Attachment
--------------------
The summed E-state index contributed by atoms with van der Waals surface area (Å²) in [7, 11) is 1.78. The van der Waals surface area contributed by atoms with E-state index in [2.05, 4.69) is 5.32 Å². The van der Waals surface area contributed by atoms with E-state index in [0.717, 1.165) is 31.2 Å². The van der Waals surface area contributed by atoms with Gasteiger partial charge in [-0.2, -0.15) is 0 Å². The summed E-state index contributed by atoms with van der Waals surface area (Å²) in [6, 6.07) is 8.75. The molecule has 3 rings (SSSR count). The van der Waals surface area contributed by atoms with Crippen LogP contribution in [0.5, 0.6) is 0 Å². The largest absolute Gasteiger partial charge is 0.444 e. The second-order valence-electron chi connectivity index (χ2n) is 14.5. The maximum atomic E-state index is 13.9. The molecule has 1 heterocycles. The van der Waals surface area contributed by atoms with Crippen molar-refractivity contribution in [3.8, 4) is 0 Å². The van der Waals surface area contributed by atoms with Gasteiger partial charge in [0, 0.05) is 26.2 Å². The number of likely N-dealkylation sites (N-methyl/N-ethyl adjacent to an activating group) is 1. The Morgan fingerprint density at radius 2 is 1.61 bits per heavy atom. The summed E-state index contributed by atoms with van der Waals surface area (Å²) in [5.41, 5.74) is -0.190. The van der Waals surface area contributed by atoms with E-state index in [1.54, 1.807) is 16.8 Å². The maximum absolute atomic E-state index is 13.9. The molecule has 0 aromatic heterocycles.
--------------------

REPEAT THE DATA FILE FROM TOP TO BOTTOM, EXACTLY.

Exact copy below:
The summed E-state index contributed by atoms with van der Waals surface area (Å²) in [7, 11) is 1.78. The van der Waals surface area contributed by atoms with E-state index in [2.05, 4.69) is 5.32 Å². The van der Waals surface area contributed by atoms with E-state index in [0.717, 1.165) is 31.2 Å². The van der Waals surface area contributed by atoms with Gasteiger partial charge in [-0.2, -0.15) is 0 Å². The summed E-state index contributed by atoms with van der Waals surface area (Å²) in [6, 6.07) is 8.75. The molecule has 3 rings (SSSR count). The van der Waals surface area contributed by atoms with Crippen LogP contribution in [0.5, 0.6) is 0 Å². The largest absolute Gasteiger partial charge is 0.444 e. The second-order valence-electron chi connectivity index (χ2n) is 14.5. The maximum atomic E-state index is 13.9. The molecule has 1 heterocycles. The van der Waals surface area contributed by atoms with Crippen molar-refractivity contribution in [3.8, 4) is 0 Å². The van der Waals surface area contributed by atoms with Gasteiger partial charge in [0, 0.05) is 26.2 Å². The number of likely N-dealkylation sites (N-methyl/N-ethyl adjacent to an activating group) is 1. The Morgan fingerprint density at radius 2 is 1.61 bits per heavy atom. The summed E-state index contributed by atoms with van der Waals surface area (Å²) in [5.41, 5.74) is -0.190. The van der Waals surface area contributed by atoms with E-state index in [1.54, 1.807) is 16.8 Å². The maximum absolute atomic E-state index is 13.9. The molecule has 0 aromatic heterocycles.